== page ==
April (and Positive Earnings) Should Lift Stocks

April (and Positive Earnings) Should Lift Stocks
A board on the floor of the floor of the New York Stock Exchange (NYSE) displays closing prices in New York, on April 10, 2024. (Spencer Platt/Getty Images)
Louis Navellier

I spent a lot of time out West last week, and the weather was a mixture of rain and snow, depending on the location and altitude—but the good news is that the snow was a heavy spring snow, which melted fast.

In most other locations, spring is in the air. The truth of the matter is that everyone likes spring. Whether it is the tree blossoms, the tulips waking up, or just the better weather, spring is a happy time of year. This good feeling rubs off on the stock market. That is one reason why April is a seasonally strong month. According to Bespoke Investment Group, the Dow index has gained an average of 2.2 percent in the last 50 Aprils. Another reason that April is such a strong month is due to annual pension funding before taxes are filed since the first half of April is usually superior to the second half when you look at April’s results.

Another sure sign of spring is rising travel and seasonal demand for energy, boosting the price of crude oil and gasoline at the pump, pushing inflation rates up, and causing the Federal Reserve to question their rate-cutting plans. The Consumer Price Index (CPI) and the Producer Price Index (PPI) will come out tomorrow and Thursday, so we will soon see the fallout in the Fed’s assessment of inflation on its rate-cutting plans, but it is safe to say that energy costs will likely remain high during upcoming months, lowering the reelection chances for President Joe Biden.

The stronger-than-expected March payroll report caused Treasury yields to rise and squelched hopes for a Fed rate cut in June. The Labor Department announced that 303,000 payroll jobs were created in March, which was substantially higher than economists’ consensus forecast of 214,000. The unemployment rate declined to 3.8 percent in March, down from 3.9 percent in February. Average hourly earnings rose by $0.12, or 0.3 percent, to $34.59 per hour. Also notable is that the average workweek rose to 34.4 hours in March, up from 34.3 in February, while the labor force participation rate rose to 62.7 percent in March, up from 62.5 percent in February.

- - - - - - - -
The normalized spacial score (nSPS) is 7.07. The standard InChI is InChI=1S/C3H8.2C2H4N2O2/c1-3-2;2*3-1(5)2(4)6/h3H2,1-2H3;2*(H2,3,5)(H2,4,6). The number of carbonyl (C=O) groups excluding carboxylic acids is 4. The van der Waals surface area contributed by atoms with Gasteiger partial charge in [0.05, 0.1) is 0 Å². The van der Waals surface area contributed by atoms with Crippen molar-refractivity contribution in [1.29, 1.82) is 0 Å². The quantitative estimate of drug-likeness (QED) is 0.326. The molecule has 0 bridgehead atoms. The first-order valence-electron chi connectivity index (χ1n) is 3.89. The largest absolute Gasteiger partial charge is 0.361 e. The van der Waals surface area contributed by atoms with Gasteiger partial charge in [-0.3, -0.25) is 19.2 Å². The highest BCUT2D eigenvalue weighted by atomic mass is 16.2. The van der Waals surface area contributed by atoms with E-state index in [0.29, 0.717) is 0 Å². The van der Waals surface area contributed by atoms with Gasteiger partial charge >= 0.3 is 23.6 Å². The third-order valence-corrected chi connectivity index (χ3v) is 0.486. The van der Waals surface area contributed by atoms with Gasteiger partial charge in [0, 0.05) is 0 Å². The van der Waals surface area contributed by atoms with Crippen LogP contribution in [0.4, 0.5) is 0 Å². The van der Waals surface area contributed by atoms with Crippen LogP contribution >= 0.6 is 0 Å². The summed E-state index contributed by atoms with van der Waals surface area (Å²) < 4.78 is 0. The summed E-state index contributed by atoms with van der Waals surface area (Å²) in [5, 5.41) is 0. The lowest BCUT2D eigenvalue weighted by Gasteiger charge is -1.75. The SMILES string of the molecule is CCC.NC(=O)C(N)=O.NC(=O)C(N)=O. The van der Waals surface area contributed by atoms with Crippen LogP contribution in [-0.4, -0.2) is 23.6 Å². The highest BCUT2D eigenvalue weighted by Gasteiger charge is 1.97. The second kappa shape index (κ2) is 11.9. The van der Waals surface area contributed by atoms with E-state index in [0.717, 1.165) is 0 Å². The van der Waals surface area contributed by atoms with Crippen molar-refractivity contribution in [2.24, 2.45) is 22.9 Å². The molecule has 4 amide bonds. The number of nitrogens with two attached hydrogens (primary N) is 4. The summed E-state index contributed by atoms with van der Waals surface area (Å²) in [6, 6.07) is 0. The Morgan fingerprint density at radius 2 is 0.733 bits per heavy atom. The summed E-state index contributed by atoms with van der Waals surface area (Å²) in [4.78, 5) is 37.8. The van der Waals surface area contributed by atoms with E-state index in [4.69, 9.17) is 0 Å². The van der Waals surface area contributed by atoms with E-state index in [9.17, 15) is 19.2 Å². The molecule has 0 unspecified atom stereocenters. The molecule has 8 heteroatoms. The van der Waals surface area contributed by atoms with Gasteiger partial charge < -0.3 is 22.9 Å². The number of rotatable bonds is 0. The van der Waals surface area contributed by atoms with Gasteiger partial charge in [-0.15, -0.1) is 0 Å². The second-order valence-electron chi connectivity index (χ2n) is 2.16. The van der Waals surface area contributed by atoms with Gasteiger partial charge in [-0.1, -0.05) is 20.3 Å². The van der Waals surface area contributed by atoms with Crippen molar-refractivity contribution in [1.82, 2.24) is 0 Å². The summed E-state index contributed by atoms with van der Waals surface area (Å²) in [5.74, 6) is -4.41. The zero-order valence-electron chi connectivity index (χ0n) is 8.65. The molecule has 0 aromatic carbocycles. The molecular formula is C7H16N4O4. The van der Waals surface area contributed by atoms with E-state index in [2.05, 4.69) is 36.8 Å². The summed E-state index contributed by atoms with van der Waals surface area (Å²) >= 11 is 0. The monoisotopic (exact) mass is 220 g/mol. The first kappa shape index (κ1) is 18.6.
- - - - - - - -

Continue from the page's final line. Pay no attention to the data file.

Now that crude oil is $85 per barrel, it appears that inflation moderation may be stalling and reluctant to get to the Fed’s 2 percent target. Rising Treasury yields this week in the wake of improving economic data have spooked the stock market a bit. Bloomberg pointed out that financial markets are now signaling 65 basis points in interest-rate reductions, compared to the 75 basis points that the Fed has telegraphed via its “dot plot.” I remain in the camp that the Fed, the European Central Bank, and the Bank of England will commence cutting key interest rates in June and that the Fed will cut key interest rates three times this year.

Tesla shocked Wall Street when it announced that it only delivered 386,810 vehicles in the first quarter, which was substantially below analyst consensus estimate of 449,080. A shutdown at its Berlin plant, plus retooling at its Fremont, California, plant for an upgraded version of the Model 3 hindered Tesla’s vehicle output. Concerns about domestic automakers BYD and Li Auto capturing market share away from Tesla in China persist. The Model 3 and Model Y accounted for 96 percent of Tesla’s first-quarter deliveries. It is imperative that Tesla introduces its Model 2 sooner than later to boost its sales and better compete with BYD. In the meantime, Tesla stock is now down over 33 percent year to date.

The world is a mess, and mass starvation is becoming increasingly likely due to an acute fertilizer shortage that may compound the aid relief to Cuba, Haiti, and Gaza. The farmer protests in Europe are partially due to the restrictions on chemical fertilizers, so the ruling elite can comply with the Paris Climate Accord. However, these policies are now resulting in a massive right-wing shift against oppressive government policies. The New York Times last week had an article titled “Angry Farmers Are Reshaping Europe,” which detailed how widespread the rejection of green policies is amid European farm communities. In the United States, we are food- and energy-independent, so we have a natural competitive advantage. The Biden administration’s recent ploy to ban expansion of liquefied natural gas (LNG) until environmental reviews can be done after the presidential election is a sign that the ruling elite are still in charge, despite widespread condemnation.

Egypt used to be an LNG exporter, but after repeated electricity blackouts last year during peak air-conditioning demand, Egypt is now a natural gas importer due to growing electricity demand. Natural gas peaker power plants are becoming increasingly common around the world and are expected to help Egypt with its fragile power grid. The only problem is the Biden administration is fighting LNG expansion, so the United States may lose market share despite the fact that the United States has a surplus of natural gas.

Louis Navellier is chairman and founder of Navellier & Associates in Reno, Nevada, which manages approximately $1 billion in assets. One of Wall Street’s renowned growth investors, Navellier writes five investment newsletters focused on growth investing. In addition to appearing on Bloomberg, Fox News, and CNBC giving his market outlook and analysis, he has been featured in Barron’s, Forbes, Fortune, Investor’s Business Daily, Money, Smart Money, and The Wall Street Journal.